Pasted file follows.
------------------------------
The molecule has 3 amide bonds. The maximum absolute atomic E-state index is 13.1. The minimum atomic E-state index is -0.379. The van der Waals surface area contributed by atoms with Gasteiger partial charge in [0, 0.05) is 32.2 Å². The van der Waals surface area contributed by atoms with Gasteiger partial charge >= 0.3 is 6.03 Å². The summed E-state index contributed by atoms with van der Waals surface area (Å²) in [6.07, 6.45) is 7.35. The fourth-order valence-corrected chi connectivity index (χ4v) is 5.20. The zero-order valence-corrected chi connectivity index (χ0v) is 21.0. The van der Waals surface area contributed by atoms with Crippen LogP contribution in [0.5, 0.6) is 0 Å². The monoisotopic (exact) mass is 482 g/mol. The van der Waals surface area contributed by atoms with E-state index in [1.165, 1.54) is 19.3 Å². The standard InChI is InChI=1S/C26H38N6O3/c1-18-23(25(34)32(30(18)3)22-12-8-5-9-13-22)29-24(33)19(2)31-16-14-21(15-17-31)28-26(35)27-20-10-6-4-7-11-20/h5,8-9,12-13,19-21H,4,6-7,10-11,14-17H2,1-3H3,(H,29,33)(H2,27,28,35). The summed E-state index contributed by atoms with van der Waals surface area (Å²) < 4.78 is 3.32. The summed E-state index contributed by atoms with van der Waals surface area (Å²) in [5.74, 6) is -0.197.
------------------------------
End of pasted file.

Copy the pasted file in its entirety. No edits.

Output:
The molecule has 3 amide bonds. The maximum absolute atomic E-state index is 13.1. The minimum atomic E-state index is -0.379. The van der Waals surface area contributed by atoms with Gasteiger partial charge in [0, 0.05) is 32.2 Å². The van der Waals surface area contributed by atoms with Gasteiger partial charge >= 0.3 is 6.03 Å². The summed E-state index contributed by atoms with van der Waals surface area (Å²) in [6.07, 6.45) is 7.35. The fourth-order valence-corrected chi connectivity index (χ4v) is 5.20. The zero-order valence-corrected chi connectivity index (χ0v) is 21.0. The van der Waals surface area contributed by atoms with Crippen LogP contribution in [0.5, 0.6) is 0 Å². The monoisotopic (exact) mass is 482 g/mol. The van der Waals surface area contributed by atoms with E-state index in [1.165, 1.54) is 19.3 Å². The standard InChI is InChI=1S/C26H38N6O3/c1-18-23(25(34)32(30(18)3)22-12-8-5-9-13-22)29-24(33)19(2)31-16-14-21(15-17-31)28-26(35)27-20-10-6-4-7-11-20/h5,8-9,12-13,19-21H,4,6-7,10-11,14-17H2,1-3H3,(H,29,33)(H2,27,28,35). The summed E-state index contributed by atoms with van der Waals surface area (Å²) < 4.78 is 3.32. The summed E-state index contributed by atoms with van der Waals surface area (Å²) in [5.74, 6) is -0.197.